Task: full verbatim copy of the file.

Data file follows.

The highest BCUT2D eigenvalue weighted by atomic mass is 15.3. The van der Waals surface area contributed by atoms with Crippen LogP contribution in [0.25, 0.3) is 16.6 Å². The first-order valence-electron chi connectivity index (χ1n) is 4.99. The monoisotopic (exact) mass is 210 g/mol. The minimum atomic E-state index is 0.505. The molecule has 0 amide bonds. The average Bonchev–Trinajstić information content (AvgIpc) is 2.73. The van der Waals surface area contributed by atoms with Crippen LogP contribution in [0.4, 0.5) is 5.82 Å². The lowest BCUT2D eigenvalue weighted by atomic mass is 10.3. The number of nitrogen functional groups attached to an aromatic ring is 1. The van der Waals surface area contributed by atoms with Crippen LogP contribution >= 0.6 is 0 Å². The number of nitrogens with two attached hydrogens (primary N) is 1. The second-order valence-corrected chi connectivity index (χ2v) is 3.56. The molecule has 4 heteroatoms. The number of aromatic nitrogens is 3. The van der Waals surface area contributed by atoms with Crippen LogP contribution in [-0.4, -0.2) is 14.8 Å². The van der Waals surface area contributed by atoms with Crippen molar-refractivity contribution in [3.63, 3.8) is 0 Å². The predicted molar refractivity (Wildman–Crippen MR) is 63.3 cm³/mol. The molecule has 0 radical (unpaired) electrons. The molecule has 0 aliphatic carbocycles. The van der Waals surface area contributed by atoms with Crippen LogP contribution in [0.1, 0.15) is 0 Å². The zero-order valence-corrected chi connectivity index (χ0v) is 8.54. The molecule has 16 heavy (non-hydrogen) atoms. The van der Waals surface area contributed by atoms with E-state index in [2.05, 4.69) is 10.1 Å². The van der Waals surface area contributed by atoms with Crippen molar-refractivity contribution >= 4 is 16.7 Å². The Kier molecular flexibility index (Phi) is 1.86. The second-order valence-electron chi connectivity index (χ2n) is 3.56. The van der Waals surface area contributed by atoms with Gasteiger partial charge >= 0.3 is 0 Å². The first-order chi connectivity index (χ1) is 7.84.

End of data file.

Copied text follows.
The highest BCUT2D eigenvalue weighted by atomic mass is 15.3. The van der Waals surface area contributed by atoms with Crippen LogP contribution in [0.25, 0.3) is 16.6 Å². The first-order valence-electron chi connectivity index (χ1n) is 4.99. The monoisotopic (exact) mass is 210 g/mol. The minimum atomic E-state index is 0.505. The molecule has 0 amide bonds. The average Bonchev–Trinajstić information content (AvgIpc) is 2.73. The van der Waals surface area contributed by atoms with Crippen LogP contribution in [0.4, 0.5) is 5.82 Å². The lowest BCUT2D eigenvalue weighted by atomic mass is 10.3. The number of nitrogen functional groups attached to an aromatic ring is 1. The van der Waals surface area contributed by atoms with Crippen LogP contribution >= 0.6 is 0 Å². The number of nitrogens with two attached hydrogens (primary N) is 1. The second-order valence-corrected chi connectivity index (χ2v) is 3.56. The molecule has 4 heteroatoms. The number of aromatic nitrogens is 3. The van der Waals surface area contributed by atoms with Crippen LogP contribution in [-0.4, -0.2) is 14.8 Å². The van der Waals surface area contributed by atoms with Crippen molar-refractivity contribution in [3.63, 3.8) is 0 Å². The predicted molar refractivity (Wildman–Crippen MR) is 63.3 cm³/mol. The molecule has 0 radical (unpaired) electrons. The molecule has 0 aliphatic carbocycles. The van der Waals surface area contributed by atoms with Crippen LogP contribution in [0.1, 0.15) is 0 Å². The zero-order valence-corrected chi connectivity index (χ0v) is 8.54. The molecule has 16 heavy (non-hydrogen) atoms. The van der Waals surface area contributed by atoms with E-state index in [2.05, 4.69) is 10.1 Å². The van der Waals surface area contributed by atoms with Crippen molar-refractivity contribution >= 4 is 16.7 Å². The Kier molecular flexibility index (Phi) is 1.86. The second-order valence-electron chi connectivity index (χ2n) is 3.56. The van der Waals surface area contributed by atoms with Gasteiger partial charge >= 0.3 is 0 Å². The first-order chi connectivity index (χ1) is 7.84.